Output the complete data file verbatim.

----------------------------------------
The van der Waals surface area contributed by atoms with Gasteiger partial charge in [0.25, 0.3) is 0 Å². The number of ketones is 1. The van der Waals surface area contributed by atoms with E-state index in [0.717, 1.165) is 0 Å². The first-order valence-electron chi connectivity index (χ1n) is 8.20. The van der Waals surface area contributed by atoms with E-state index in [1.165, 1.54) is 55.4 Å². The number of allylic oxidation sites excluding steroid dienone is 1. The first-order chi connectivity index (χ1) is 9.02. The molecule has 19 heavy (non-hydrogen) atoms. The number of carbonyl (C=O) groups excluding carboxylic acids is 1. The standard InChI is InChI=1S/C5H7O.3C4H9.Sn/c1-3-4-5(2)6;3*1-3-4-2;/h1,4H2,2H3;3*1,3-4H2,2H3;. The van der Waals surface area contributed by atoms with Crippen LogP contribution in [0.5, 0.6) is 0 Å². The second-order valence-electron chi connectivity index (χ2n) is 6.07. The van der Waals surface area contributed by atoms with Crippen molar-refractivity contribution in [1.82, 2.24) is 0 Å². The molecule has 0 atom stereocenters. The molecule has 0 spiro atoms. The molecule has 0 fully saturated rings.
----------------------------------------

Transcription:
The van der Waals surface area contributed by atoms with Gasteiger partial charge in [0.25, 0.3) is 0 Å². The number of ketones is 1. The van der Waals surface area contributed by atoms with E-state index in [0.717, 1.165) is 0 Å². The first-order valence-electron chi connectivity index (χ1n) is 8.20. The van der Waals surface area contributed by atoms with E-state index in [1.165, 1.54) is 55.4 Å². The number of allylic oxidation sites excluding steroid dienone is 1. The first-order chi connectivity index (χ1) is 9.02. The molecule has 19 heavy (non-hydrogen) atoms. The number of carbonyl (C=O) groups excluding carboxylic acids is 1. The standard InChI is InChI=1S/C5H7O.3C4H9.Sn/c1-3-4-5(2)6;3*1-3-4-2;/h1,4H2,2H3;3*1,3-4H2,2H3;. The van der Waals surface area contributed by atoms with Crippen LogP contribution in [0.5, 0.6) is 0 Å². The second-order valence-electron chi connectivity index (χ2n) is 6.07. The van der Waals surface area contributed by atoms with Crippen molar-refractivity contribution in [1.82, 2.24) is 0 Å². The molecule has 0 atom stereocenters. The molecule has 0 spiro atoms. The molecule has 0 fully saturated rings.